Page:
The Normans invaded England in 1066 & I wasn't happy about that when finally informed as a 10-year old. Working on the family tree recently, I found that some ancestor of my wife married a direct descendant of William the Conqueror. The Battle of Hastings suddenly didn't seem quite so bad. I'm not saying that change is good, but it is the nature of life.

I do have strong views on skate. A lovely fish, 'skate & chips' was often eaten in our house in England. Prepared in much the same way as Le Bernardin when I first ate it there. My wife likes it simply done in browned butter with a splash of malt vinegar. I prefer lemon juice; basically the same dish I experienced at Le Bernardin.

In all the years I have been in the U.S., I have never seen skate on sale in supermarkets. A garbage fish I was told. And yet, when I first went to Le Bernardin it seemed to have star billing. I discovered later that huge numbers are caught, but thrown overboard, dying or dead. Skate wings may have become too popular & now off the menu, but it wasn't demand that caused its demise, but rather fishing practices. How many thousands of tons were thrown overboard?

I applaud your efforts to help the local watershed. I hope that it does make a difference. The snakehead is quite formidable though.

-Patrick

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Snakeheads are perfectly acceptable fish in Chinese cuisine. It's not highly regarded, but to me it tastes much better than tilapia (which has all the same dirty water fish farming issues).

They're quite tasty as misleadingly named shun yu (meaning smoked fished even though they're not smoked). Cut into 2"x1"x1" chunks, lightly dredge in flour and deep fry. Then add the fried fish to a marinade (traditionally soy sauce and sugar based). They're probably okay for stir frying as well.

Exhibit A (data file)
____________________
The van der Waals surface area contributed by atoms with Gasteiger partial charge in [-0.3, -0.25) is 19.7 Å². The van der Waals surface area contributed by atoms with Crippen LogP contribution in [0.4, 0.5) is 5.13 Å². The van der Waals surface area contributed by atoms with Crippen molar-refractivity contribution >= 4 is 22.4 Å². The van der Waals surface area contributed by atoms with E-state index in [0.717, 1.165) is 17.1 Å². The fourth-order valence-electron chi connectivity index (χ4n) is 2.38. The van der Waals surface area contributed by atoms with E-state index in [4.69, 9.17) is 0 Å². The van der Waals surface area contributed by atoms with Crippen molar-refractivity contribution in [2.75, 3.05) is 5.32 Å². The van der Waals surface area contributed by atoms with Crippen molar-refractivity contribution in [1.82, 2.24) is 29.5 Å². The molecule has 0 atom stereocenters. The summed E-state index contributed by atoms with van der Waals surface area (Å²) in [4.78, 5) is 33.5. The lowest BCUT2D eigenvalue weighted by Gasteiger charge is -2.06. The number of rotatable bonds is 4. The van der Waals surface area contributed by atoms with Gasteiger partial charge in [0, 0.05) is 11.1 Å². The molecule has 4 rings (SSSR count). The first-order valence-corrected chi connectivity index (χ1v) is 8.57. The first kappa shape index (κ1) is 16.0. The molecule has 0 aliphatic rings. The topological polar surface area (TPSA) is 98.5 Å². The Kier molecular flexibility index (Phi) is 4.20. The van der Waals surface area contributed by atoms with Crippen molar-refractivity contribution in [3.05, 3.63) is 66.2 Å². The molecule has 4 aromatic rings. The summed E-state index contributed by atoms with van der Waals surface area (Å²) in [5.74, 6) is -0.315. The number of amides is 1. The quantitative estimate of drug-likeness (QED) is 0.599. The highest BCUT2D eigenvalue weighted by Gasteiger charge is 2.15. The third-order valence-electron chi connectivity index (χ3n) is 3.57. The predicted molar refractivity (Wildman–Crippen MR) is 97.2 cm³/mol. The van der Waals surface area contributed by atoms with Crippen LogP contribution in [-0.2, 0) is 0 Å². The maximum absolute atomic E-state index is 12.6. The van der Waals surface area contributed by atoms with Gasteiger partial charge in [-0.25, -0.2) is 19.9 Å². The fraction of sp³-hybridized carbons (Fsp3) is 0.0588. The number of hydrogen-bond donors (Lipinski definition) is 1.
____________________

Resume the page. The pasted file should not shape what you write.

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Channel surfing the other day I saw Cooking Channel show, "Hook, Line & Dinner" where Ted Wells of Baltimore restaurant Alewife made Snakehead Tacos. The way he described them, it sounds like it is a mild flavored fish. He said if he could get a ready supply he would put them on the menu to help clean them out of local waters to preserve the native fisheries. I saw the same approach on a Bourdain show a while back, a Boston seafood place that ia serving Dog Fish, a small shark that has replaced many of the local bottom feeding fish in the areas around Boston. Growing up almost in the shadow of the Coney Island parachute jump pictured in my avatar, we fished all over lower New York bay and regarded Sea Robbins, Dog Fish/AKA Sand Sharks and Skate as garbage fish and never ate them. This was before I discovered Raie au Burre Noir or that shark - even of the humble dog fish variety - is delicious and unlike the larger sharks, not in any danger of being overfished. I even found out that the detestable Sea Robbins with their poisonous spines taste just like monkfish and are a western cousin to the Scorpionfish used in Bouillabaisse. So the answer to the Snakehead problem just may be the recipe book

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I guess it's all about building awareness...and the need for a new name! (WaPo article: At benefit, eating snakehead to help the Chesapeake Bay)

Agree. If ever there was a precedent perfectly applicable for how this might really be promoted to encourage widespread interest, the Patagonian Toothfish was and is it. Just need an established wholesaler with foresight like Lee Lantz and a little help from the FDA.

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Snakehead is on Little Serow's menu for this week:

"bla chorn lom kwan

snakehead fish / kaffir lime / rice powder"

It's been there for a few weeks now... If their prep is any indication people should not be scared by the name alone. It's good. Mild and flaky.